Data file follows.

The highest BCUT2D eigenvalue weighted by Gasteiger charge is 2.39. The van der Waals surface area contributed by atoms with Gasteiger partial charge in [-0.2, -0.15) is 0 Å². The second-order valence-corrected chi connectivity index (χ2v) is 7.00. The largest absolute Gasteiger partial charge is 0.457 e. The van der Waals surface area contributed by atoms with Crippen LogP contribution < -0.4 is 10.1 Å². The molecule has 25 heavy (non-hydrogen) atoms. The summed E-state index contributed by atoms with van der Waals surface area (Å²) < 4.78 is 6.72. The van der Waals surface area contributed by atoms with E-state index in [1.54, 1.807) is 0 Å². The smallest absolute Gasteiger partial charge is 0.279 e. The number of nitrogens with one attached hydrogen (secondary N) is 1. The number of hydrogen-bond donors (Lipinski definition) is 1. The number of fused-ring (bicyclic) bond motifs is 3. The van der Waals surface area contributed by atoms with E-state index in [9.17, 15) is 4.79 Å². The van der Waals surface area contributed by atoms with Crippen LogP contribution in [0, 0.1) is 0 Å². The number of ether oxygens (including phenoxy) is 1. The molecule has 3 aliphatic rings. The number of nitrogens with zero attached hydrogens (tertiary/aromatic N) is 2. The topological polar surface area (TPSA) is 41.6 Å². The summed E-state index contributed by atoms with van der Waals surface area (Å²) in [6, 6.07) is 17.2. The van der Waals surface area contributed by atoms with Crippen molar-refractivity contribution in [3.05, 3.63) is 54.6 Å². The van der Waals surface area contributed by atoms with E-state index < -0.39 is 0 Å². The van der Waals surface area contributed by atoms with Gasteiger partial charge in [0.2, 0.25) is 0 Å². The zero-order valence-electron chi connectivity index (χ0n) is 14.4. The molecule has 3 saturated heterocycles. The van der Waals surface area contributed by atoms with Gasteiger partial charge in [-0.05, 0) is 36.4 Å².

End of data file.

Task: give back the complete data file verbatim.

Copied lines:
The highest BCUT2D eigenvalue weighted by Gasteiger charge is 2.39. The van der Waals surface area contributed by atoms with Gasteiger partial charge in [-0.2, -0.15) is 0 Å². The second-order valence-corrected chi connectivity index (χ2v) is 7.00. The largest absolute Gasteiger partial charge is 0.457 e. The van der Waals surface area contributed by atoms with Crippen LogP contribution < -0.4 is 10.1 Å². The molecule has 25 heavy (non-hydrogen) atoms. The summed E-state index contributed by atoms with van der Waals surface area (Å²) < 4.78 is 6.72. The van der Waals surface area contributed by atoms with E-state index in [1.54, 1.807) is 0 Å². The smallest absolute Gasteiger partial charge is 0.279 e. The number of nitrogens with one attached hydrogen (secondary N) is 1. The number of hydrogen-bond donors (Lipinski definition) is 1. The number of fused-ring (bicyclic) bond motifs is 3. The van der Waals surface area contributed by atoms with E-state index in [9.17, 15) is 4.79 Å². The van der Waals surface area contributed by atoms with Crippen LogP contribution in [0, 0.1) is 0 Å². The number of ether oxygens (including phenoxy) is 1. The molecule has 3 aliphatic rings. The number of nitrogens with zero attached hydrogens (tertiary/aromatic N) is 2. The topological polar surface area (TPSA) is 41.6 Å². The summed E-state index contributed by atoms with van der Waals surface area (Å²) in [6, 6.07) is 17.2. The van der Waals surface area contributed by atoms with Crippen molar-refractivity contribution in [3.05, 3.63) is 54.6 Å². The van der Waals surface area contributed by atoms with E-state index < -0.39 is 0 Å². The van der Waals surface area contributed by atoms with Gasteiger partial charge in [0.2, 0.25) is 0 Å². The zero-order valence-electron chi connectivity index (χ0n) is 14.4. The molecule has 3 saturated heterocycles. The van der Waals surface area contributed by atoms with Gasteiger partial charge in [-0.05, 0) is 36.4 Å².